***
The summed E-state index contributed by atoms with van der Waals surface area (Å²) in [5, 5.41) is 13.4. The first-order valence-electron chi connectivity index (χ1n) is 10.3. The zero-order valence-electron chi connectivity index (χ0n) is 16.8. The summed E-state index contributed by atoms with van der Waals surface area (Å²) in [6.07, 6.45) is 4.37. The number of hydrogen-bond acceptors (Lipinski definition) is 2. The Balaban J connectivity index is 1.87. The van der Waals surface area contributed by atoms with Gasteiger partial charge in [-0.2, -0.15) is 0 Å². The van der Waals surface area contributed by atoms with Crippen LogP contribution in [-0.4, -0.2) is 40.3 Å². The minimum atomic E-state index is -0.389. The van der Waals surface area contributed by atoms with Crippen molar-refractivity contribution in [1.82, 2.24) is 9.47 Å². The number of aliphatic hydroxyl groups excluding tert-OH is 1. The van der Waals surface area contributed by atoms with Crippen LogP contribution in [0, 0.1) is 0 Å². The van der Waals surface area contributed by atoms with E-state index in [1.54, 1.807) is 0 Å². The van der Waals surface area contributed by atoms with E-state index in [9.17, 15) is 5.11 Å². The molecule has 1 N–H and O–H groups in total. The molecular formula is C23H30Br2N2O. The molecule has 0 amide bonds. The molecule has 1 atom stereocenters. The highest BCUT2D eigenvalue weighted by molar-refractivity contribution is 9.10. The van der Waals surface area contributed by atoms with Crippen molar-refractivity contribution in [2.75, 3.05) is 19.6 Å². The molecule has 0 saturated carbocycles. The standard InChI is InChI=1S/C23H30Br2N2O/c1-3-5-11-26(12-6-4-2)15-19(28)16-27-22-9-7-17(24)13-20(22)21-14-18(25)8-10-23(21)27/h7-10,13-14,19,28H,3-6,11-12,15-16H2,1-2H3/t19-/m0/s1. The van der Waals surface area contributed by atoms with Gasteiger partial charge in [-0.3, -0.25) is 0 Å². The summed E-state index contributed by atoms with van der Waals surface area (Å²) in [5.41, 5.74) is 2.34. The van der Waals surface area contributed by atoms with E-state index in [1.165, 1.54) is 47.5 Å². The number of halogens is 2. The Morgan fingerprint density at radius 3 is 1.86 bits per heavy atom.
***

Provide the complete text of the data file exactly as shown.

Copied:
The summed E-state index contributed by atoms with van der Waals surface area (Å²) in [5, 5.41) is 13.4. The first-order valence-electron chi connectivity index (χ1n) is 10.3. The zero-order valence-electron chi connectivity index (χ0n) is 16.8. The summed E-state index contributed by atoms with van der Waals surface area (Å²) in [6.07, 6.45) is 4.37. The number of hydrogen-bond acceptors (Lipinski definition) is 2. The Balaban J connectivity index is 1.87. The van der Waals surface area contributed by atoms with Gasteiger partial charge in [-0.2, -0.15) is 0 Å². The van der Waals surface area contributed by atoms with Crippen LogP contribution in [-0.4, -0.2) is 40.3 Å². The minimum atomic E-state index is -0.389. The van der Waals surface area contributed by atoms with Crippen molar-refractivity contribution in [1.82, 2.24) is 9.47 Å². The number of aliphatic hydroxyl groups excluding tert-OH is 1. The van der Waals surface area contributed by atoms with Crippen LogP contribution in [0, 0.1) is 0 Å². The van der Waals surface area contributed by atoms with E-state index in [1.54, 1.807) is 0 Å². The van der Waals surface area contributed by atoms with E-state index in [9.17, 15) is 5.11 Å². The molecule has 1 N–H and O–H groups in total. The molecular formula is C23H30Br2N2O. The molecule has 0 amide bonds. The molecule has 1 atom stereocenters. The highest BCUT2D eigenvalue weighted by molar-refractivity contribution is 9.10. The van der Waals surface area contributed by atoms with Crippen molar-refractivity contribution in [2.75, 3.05) is 19.6 Å². The molecule has 0 saturated carbocycles. The standard InChI is InChI=1S/C23H30Br2N2O/c1-3-5-11-26(12-6-4-2)15-19(28)16-27-22-9-7-17(24)13-20(22)21-14-18(25)8-10-23(21)27/h7-10,13-14,19,28H,3-6,11-12,15-16H2,1-2H3/t19-/m0/s1. The van der Waals surface area contributed by atoms with Gasteiger partial charge in [-0.3, -0.25) is 0 Å². The summed E-state index contributed by atoms with van der Waals surface area (Å²) in [5.41, 5.74) is 2.34. The van der Waals surface area contributed by atoms with E-state index in [1.165, 1.54) is 47.5 Å². The number of halogens is 2. The Morgan fingerprint density at radius 3 is 1.86 bits per heavy atom.